Friday, April 28, 2006

Family

Pt. XV

It was the worst time.

I spent the next few days at the hospital. I would go from watching my mother lay in agony to taking breaks to call my husband on a pay phone, where I’d spend anywhere from 20 minutes to two hours performing a sobbing, begging, pleading of song of please don’t leave me.

The hospital pay phone. Using my sister’s calling card because I had no money. To beg my husband not to leave me.

Yes, definitely the worst time.

I would come back to the room with red, wet eyes and my sister and mom would be annoyed with me for having been gone so long.

God, is she on the phone again?


Like I was 13 and talking to my girlfriends about the dance.

But what were they supposed to do? I told my dad that Dave had left me and he had zero idea how to handle it. Neither of us really wanted to talk about it. So we didn’t.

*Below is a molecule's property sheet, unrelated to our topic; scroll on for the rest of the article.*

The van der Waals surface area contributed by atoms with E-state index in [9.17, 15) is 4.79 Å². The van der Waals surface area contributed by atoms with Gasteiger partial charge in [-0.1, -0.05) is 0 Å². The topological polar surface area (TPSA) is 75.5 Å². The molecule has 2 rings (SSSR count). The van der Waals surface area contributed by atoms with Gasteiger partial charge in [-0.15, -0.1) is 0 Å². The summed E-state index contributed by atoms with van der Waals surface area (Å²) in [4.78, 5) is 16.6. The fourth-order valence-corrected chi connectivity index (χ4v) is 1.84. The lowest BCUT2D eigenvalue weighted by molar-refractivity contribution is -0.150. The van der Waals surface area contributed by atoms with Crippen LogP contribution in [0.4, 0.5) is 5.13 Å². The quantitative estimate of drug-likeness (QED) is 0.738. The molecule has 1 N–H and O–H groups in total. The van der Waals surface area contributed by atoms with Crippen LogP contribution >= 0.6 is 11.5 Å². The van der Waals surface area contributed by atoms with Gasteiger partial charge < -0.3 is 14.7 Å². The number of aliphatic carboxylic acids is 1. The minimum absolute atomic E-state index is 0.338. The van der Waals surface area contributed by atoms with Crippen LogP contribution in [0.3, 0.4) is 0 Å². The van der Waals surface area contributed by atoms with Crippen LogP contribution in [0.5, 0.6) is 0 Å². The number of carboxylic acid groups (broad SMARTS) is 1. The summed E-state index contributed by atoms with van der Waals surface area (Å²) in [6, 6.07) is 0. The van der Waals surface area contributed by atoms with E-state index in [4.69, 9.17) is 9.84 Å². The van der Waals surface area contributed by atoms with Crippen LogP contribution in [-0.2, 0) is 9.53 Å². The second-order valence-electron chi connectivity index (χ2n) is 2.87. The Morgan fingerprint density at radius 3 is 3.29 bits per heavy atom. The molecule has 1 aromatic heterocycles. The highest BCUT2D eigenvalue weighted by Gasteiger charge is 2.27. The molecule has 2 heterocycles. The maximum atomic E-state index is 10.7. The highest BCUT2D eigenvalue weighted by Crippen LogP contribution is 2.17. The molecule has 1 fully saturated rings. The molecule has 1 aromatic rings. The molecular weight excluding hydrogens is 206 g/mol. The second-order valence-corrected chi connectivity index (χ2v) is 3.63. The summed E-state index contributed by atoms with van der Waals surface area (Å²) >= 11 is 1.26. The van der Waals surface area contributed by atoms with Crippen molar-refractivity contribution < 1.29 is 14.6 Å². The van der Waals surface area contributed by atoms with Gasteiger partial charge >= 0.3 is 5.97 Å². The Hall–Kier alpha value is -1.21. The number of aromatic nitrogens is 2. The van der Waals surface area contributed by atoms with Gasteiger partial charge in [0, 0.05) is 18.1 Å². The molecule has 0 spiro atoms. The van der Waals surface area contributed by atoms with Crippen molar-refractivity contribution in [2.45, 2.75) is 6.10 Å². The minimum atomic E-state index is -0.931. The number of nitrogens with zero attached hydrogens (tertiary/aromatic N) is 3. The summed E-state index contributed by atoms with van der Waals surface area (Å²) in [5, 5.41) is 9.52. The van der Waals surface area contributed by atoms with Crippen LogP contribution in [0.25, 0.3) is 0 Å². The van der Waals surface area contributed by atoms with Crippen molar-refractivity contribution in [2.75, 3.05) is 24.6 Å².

And really, my sisters were devastated and angry and hurt about Dave, but they were already devastated and angry and hurt. This was just another reason to cry.

* * * * * *

The next emotional hurdle would have killed me if I had had anything left to kill.

I have not made too great a mention of my family because I feel it’s intrusive, related or no.

I most certainly have not made great mention of my mom’s side of the family, not just because of intrusion but because we share a conflicted history and I do not want to fan those flames.

My mom had two sisters and a brother. My mom chose to move far away from her home state of Minnesota, and her parents and siblings did not. Why she moved, how that affected her relationship with her family, how they all got along – that’s all part of a complex history I don’t really know.

Family history. You know.

I do know there was a major falling out, though, because I had been present for it.

Seven years prior, my sisters and parents and I had gone to Minnesota to visit the family. It was a stressful visit and by the time we left, tempers were flaring, as what seemed like years of tension erupted in an argument to end all arguments.

My mother determined that she did not want to have anything to do with her sister, M, again. She then maintained civil but minimal contact with her parents; her brother cut off communications with her; and she remained close only with her sister, Jane. Me and my sisters followed suit. It was an incredibly emotional and painful subject that took years to adjust to.